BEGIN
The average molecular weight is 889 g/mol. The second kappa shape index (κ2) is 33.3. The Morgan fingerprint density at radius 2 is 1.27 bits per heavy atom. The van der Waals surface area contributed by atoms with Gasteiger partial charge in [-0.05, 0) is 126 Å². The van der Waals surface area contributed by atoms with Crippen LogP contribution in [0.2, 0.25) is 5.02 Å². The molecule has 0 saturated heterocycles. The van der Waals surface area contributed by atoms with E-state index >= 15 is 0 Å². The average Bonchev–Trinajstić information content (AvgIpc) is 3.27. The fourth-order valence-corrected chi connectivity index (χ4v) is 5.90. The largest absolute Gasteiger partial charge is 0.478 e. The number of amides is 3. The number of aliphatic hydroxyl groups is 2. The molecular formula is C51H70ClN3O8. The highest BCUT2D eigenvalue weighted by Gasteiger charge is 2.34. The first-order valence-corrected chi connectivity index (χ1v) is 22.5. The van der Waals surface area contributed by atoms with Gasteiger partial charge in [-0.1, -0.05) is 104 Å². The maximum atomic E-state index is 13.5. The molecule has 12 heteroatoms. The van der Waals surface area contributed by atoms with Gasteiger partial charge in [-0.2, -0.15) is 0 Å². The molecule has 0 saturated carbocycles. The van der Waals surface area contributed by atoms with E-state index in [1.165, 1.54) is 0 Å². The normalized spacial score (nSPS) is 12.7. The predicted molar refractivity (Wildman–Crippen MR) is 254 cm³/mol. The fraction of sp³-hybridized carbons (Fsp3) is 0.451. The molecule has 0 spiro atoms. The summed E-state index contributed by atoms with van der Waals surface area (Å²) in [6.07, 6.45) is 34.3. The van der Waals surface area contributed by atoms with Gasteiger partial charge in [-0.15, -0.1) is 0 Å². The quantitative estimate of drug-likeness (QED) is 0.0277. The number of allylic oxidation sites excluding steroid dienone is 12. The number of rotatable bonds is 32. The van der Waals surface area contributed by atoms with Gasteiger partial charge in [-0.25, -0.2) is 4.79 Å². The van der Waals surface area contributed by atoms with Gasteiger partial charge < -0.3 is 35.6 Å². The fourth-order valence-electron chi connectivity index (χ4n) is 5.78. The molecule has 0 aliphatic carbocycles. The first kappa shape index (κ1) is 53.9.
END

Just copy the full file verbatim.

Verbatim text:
The average molecular weight is 889 g/mol. The second kappa shape index (κ2) is 33.3. The Morgan fingerprint density at radius 2 is 1.27 bits per heavy atom. The van der Waals surface area contributed by atoms with Gasteiger partial charge in [-0.05, 0) is 126 Å². The van der Waals surface area contributed by atoms with Crippen LogP contribution in [0.2, 0.25) is 5.02 Å². The molecule has 0 saturated heterocycles. The van der Waals surface area contributed by atoms with E-state index >= 15 is 0 Å². The average Bonchev–Trinajstić information content (AvgIpc) is 3.27. The fourth-order valence-corrected chi connectivity index (χ4v) is 5.90. The largest absolute Gasteiger partial charge is 0.478 e. The number of amides is 3. The number of aliphatic hydroxyl groups is 2. The molecular formula is C51H70ClN3O8. The highest BCUT2D eigenvalue weighted by Gasteiger charge is 2.34. The first-order valence-corrected chi connectivity index (χ1v) is 22.5. The van der Waals surface area contributed by atoms with Gasteiger partial charge in [-0.1, -0.05) is 104 Å². The maximum atomic E-state index is 13.5. The molecule has 12 heteroatoms. The van der Waals surface area contributed by atoms with Gasteiger partial charge in [-0.2, -0.15) is 0 Å². The molecule has 0 saturated carbocycles. The van der Waals surface area contributed by atoms with E-state index in [1.165, 1.54) is 0 Å². The normalized spacial score (nSPS) is 12.7. The predicted molar refractivity (Wildman–Crippen MR) is 254 cm³/mol. The fraction of sp³-hybridized carbons (Fsp3) is 0.451. The molecule has 0 spiro atoms. The summed E-state index contributed by atoms with van der Waals surface area (Å²) in [6.07, 6.45) is 34.3. The van der Waals surface area contributed by atoms with Gasteiger partial charge in [-0.15, -0.1) is 0 Å². The quantitative estimate of drug-likeness (QED) is 0.0277. The number of allylic oxidation sites excluding steroid dienone is 12. The number of rotatable bonds is 32. The van der Waals surface area contributed by atoms with Gasteiger partial charge in [-0.25, -0.2) is 4.79 Å². The van der Waals surface area contributed by atoms with Gasteiger partial charge < -0.3 is 35.6 Å². The fourth-order valence-electron chi connectivity index (χ4n) is 5.78. The molecule has 0 aliphatic carbocycles. The first kappa shape index (κ1) is 53.9.